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School of Medicine Launches New Curriculum to Train the Doctors of the Future
Caption: UCSF School of Medicine student Jacob Gindi (center) worked with pharmacy students in the medication reconciliation pilot last year. The clinical microsystem site that Gindi helped pilot will place all new medical students in a clinical setting this year. Photo by Susan Merrell
I think that the new emphasis on social justice is going to help us to understand our patients and the struggles they might be going through, to bring up the uncomfortable conversations and figure out what we can do to change disparities
-Emily Serna, MS1
Emily Serna is entering medical school at UC San Francisco confident that she wants to be a primary care physician, specializing in medically underserved areas of the country.
As she starts her education in the UCSF School of Medicine this August, she will be one of more than 150 medical students who will experience a radically updated curriculum called Bridges.
For Serna, who grew up in the Rio Grande Valley in Texas where she experienced firsthand a dearth of medical care, the new competencies of the Bridges curriculum reflect many things she cares about for her future career. Those topics include social justice issues, learning to care for entire communities rather than just individuals and entering clinical settings early in her training.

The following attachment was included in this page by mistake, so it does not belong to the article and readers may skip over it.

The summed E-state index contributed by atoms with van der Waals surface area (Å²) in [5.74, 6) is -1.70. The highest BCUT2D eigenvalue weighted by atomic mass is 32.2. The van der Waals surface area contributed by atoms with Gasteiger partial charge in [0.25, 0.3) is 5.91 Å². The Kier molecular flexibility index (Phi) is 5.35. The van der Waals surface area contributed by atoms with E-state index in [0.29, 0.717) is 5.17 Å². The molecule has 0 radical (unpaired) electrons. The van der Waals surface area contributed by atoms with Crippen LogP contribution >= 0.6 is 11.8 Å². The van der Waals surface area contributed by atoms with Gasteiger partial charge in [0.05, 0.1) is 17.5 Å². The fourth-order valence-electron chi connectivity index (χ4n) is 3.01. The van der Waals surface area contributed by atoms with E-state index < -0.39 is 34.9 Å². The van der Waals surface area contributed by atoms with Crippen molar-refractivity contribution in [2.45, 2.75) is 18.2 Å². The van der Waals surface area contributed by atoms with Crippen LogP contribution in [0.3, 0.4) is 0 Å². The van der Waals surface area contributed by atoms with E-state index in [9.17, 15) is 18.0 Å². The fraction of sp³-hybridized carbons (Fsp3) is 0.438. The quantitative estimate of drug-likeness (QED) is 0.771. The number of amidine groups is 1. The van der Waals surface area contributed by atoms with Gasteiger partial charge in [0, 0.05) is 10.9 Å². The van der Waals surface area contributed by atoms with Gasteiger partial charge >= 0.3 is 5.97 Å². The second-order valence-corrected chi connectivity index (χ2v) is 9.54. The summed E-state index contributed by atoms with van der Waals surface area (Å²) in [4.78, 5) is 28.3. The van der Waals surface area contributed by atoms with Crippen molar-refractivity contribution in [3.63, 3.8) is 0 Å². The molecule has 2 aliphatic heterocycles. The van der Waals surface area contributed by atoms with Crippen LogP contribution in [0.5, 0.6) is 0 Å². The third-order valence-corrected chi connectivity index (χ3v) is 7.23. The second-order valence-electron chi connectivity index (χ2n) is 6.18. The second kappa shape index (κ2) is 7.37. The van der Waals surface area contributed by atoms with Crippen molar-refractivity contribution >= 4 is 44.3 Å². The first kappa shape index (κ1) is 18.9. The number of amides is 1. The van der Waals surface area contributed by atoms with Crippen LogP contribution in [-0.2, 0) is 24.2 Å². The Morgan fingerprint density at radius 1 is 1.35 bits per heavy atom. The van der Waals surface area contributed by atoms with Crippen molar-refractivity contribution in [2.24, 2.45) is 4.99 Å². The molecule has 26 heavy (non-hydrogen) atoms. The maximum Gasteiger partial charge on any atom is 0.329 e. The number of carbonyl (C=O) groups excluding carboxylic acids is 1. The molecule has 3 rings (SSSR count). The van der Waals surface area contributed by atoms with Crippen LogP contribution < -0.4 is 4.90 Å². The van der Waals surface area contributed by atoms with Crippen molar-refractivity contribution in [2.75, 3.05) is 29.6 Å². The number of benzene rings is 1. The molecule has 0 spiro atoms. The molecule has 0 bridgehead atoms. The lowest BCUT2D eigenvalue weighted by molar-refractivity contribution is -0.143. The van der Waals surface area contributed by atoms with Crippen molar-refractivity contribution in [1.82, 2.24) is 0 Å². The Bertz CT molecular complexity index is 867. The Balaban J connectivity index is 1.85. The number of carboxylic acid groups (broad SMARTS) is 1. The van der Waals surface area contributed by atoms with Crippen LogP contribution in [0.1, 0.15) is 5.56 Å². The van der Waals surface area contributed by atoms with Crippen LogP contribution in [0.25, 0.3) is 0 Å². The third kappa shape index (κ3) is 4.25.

Read full story by Mitzi Baker
Medical Education News
The new School of Medicine Bridges curriculum is considered one of the most innovative training currently offered at a medical school in the country. Immersed in clinical teams from the start, Bridges students will be trained to continuously improve care.
UC San Francisco will train medical residents and fellows in Lean management principles, as part of a broader institutional commitment to continuous quality improvement.
Leon (Lee) Jones, MD has been appointed as associate dean for students, starting in September 2016. He will succeed Dr. Maxine Papadakis, who recently retired after serving our students and faculty for 17 years.